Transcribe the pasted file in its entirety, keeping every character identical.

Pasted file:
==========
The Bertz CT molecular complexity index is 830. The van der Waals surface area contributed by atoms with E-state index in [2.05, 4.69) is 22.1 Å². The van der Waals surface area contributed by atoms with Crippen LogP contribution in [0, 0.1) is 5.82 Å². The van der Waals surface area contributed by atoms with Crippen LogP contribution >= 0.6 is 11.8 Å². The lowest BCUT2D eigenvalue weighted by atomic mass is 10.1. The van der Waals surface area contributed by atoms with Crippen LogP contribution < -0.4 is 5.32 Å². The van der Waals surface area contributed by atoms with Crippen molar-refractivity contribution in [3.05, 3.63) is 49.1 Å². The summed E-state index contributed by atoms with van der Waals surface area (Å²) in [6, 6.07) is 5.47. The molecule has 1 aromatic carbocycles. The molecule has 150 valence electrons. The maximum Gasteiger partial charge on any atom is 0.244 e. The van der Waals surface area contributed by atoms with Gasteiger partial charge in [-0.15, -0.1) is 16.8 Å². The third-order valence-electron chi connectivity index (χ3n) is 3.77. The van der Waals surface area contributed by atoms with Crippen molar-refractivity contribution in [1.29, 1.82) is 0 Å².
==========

The Bertz CT molecular complexity index is 830. The van der Waals surface area contributed by atoms with E-state index in [2.05, 4.69) is 22.1 Å². The van der Waals surface area contributed by atoms with Crippen LogP contribution in [0, 0.1) is 5.82 Å². The van der Waals surface area contributed by atoms with Crippen LogP contribution >= 0.6 is 11.8 Å². The lowest BCUT2D eigenvalue weighted by atomic mass is 10.1. The van der Waals surface area contributed by atoms with Crippen LogP contribution < -0.4 is 5.32 Å². The van der Waals surface area contributed by atoms with Crippen molar-refractivity contribution in [3.05, 3.63) is 49.1 Å². The summed E-state index contributed by atoms with van der Waals surface area (Å²) in [6, 6.07) is 5.47. The molecule has 1 aromatic carbocycles. The molecule has 150 valence electrons. The maximum Gasteiger partial charge on any atom is 0.244 e. The van der Waals surface area contributed by atoms with Gasteiger partial charge in [-0.15, -0.1) is 16.8 Å². The third-order valence-electron chi connectivity index (χ3n) is 3.77. The van der Waals surface area contributed by atoms with Crippen molar-refractivity contribution in [1.29, 1.82) is 0 Å².